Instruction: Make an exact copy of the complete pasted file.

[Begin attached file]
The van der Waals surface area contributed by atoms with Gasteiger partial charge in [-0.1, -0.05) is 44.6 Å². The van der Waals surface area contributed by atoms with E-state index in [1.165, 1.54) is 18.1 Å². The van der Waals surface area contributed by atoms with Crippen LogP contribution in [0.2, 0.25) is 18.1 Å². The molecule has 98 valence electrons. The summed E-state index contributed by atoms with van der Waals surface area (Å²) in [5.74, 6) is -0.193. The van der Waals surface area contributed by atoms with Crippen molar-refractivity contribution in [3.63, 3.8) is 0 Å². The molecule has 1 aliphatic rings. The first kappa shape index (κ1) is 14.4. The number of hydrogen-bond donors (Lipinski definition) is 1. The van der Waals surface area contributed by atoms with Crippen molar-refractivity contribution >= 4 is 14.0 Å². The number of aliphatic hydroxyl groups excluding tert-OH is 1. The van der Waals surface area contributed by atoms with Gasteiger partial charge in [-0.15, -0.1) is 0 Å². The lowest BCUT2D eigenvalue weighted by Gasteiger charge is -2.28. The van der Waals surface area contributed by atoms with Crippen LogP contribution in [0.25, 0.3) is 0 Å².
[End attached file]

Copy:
The van der Waals surface area contributed by atoms with Gasteiger partial charge in [-0.1, -0.05) is 44.6 Å². The van der Waals surface area contributed by atoms with E-state index in [1.165, 1.54) is 18.1 Å². The van der Waals surface area contributed by atoms with Crippen LogP contribution in [0.2, 0.25) is 18.1 Å². The molecule has 98 valence electrons. The summed E-state index contributed by atoms with van der Waals surface area (Å²) in [5.74, 6) is -0.193. The van der Waals surface area contributed by atoms with Crippen molar-refractivity contribution in [3.63, 3.8) is 0 Å². The molecule has 1 aliphatic rings. The first kappa shape index (κ1) is 14.4. The number of hydrogen-bond donors (Lipinski definition) is 1. The van der Waals surface area contributed by atoms with Crippen molar-refractivity contribution >= 4 is 14.0 Å². The number of aliphatic hydroxyl groups excluding tert-OH is 1. The van der Waals surface area contributed by atoms with Gasteiger partial charge in [-0.15, -0.1) is 0 Å². The lowest BCUT2D eigenvalue weighted by Gasteiger charge is -2.28. The van der Waals surface area contributed by atoms with Crippen LogP contribution in [0.25, 0.3) is 0 Å².